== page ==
Maslow's hierarchy of needs

If an employee had to choose between a good office chair and a birthday party at work, they would probably choose the office chair because they have to sit and work on it five days a week. The latter is more likely to provide comfort, ergonomic support and satisfaction than a party. There are many explanations for this choice, and one explanation can be found in Maslow's hierarchy of needs, which places physiological needs above those of love and belonging.
A vast, barren landscape with hills in the background and a striking, pointed wooden structure in the foreground under a cloudy sky.


Background to Maslow's hierarchy of needs

A theoretical model such as Maslow's hierarchy of needs attempts to simplify reality in order to have a way of explaining people's behaviour and understanding their motivation and personality development. The model is one of the humanistic theories that assume that people are naturally optimistic and have the ability and willingness to develop their personality throughout their lives. Impairments in personality development can be compensated by one's own efforts to achieve autonomy, a sense of purpose and self-actualisation. We behave appropriately in a situation because we want to achieve goals, the nature and strength of which are determined by needs. According to the American psychologist Abraham Maslow (1908-1970) who played a major role in humanistic psychology, two types of general needs can be distinguished: deficiency needs and growth needs. Deficiency needs are for self-preservation and would lead to a lack of needs if not adequately met. Growth needs serve self-actualisation, i.e. the need to develop and use one's own potential.

The five levels of Maslow's hierarchy of needs

Individual needs, consisting of physiological needs, safety needs, love and belonging needs, esteem needs and self-actualisation needs, build on each other. A higher level requires the satisfaction of each lower need.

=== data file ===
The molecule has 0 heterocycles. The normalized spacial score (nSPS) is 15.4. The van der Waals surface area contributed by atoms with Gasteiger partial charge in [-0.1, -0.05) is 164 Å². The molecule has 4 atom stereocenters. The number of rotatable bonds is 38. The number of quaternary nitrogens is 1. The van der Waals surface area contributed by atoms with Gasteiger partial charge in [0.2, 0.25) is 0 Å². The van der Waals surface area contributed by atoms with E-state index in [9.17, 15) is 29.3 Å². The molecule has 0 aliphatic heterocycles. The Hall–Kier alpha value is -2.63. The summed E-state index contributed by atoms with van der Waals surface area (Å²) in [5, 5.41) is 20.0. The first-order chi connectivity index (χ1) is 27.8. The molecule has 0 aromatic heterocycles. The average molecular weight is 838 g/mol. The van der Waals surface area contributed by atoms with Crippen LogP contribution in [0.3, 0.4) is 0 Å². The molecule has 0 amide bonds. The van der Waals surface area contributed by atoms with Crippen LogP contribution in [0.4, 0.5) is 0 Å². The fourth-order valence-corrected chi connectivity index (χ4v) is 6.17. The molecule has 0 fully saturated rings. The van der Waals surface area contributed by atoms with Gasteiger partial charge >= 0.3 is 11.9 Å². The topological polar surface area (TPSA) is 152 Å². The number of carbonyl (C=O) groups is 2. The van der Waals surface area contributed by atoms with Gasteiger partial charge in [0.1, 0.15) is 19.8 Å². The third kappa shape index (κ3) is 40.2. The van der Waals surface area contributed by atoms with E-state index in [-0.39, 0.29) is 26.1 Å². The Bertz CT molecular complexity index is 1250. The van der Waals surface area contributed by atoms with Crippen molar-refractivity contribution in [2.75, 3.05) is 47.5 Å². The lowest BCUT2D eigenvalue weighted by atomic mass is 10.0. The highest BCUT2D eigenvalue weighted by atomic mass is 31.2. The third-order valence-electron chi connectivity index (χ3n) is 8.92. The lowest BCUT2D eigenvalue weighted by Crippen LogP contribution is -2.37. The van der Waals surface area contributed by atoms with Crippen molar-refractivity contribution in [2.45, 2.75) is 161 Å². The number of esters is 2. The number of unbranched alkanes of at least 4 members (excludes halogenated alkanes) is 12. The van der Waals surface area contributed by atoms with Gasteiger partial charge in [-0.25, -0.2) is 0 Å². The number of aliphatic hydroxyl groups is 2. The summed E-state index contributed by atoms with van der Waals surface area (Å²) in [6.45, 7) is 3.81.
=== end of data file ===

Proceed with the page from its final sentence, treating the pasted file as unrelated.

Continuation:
Deficiency needs include
  • physiological needs: These are all basic needs such as eating and sleeping, i.e. needs at the physical level.
  • safety needs: These are mainly the desire for security and stability, i.e. health and employment.
  • love and belonging needs: This is the desire to belong to a group, a team or a family, i.e. a social structure.
  • esteem needs: This is about how you are perceived by others. There is a need for recognition, power and status.
In the growth need there is only self-actualisation, which is the ideal state. This is achieved when a person is satisfied with themselves and their life. It is the need to live up to one's potential and abilities. When this state is reached, a person does not come to a standstill, but sets new goals. However, there is no need to work on self-actualisation if someone is still hungry, which again underlines the hierarchy of the model. There are 15 indicators of self-actualisation. To identify these indicators, Maslow observed people who considered themselves to be self-actualised. These indicators include self-acceptance, sense of community, basic democratic attitudes, sense of humour and overcoming cultural narrowness. Once these were achieved, one was considered to be self-actualised.
Needs are behaviourally effective and vary in strength between individuals, which can explain behavioural differences, personality constructs and different motivations. Which behaviour or need is realised first depends on the position of the motive in the hierarchy and the strength of the motive.

Extensions of Maslow's hierarchy of needs and criticism

Maslow extended the model, although the original version is the one most commonly used. The highest level is now transcendence, a dimension that goes beyond the individual self and lies outside the observable system. We can be motivated by needs that transcend the personal self. This leads from the humanistic path to transpersonal psychology, which deals with altered states of consciousness. 
One level above esteem needs are cognitive and aesthetic needs. Cognitive needs mean that someone is motivated by the expansion of knowledge and understanding. They want to understand how the world works and at the same time open themselves up to self-actualisation. Aesthetic needs involve an appreciation of the pleasurable things in life and an attempt to find a balance between oneself and the environment.
Although the motivational theory sounds very plausible, there are some criticisms of Maslow's theory.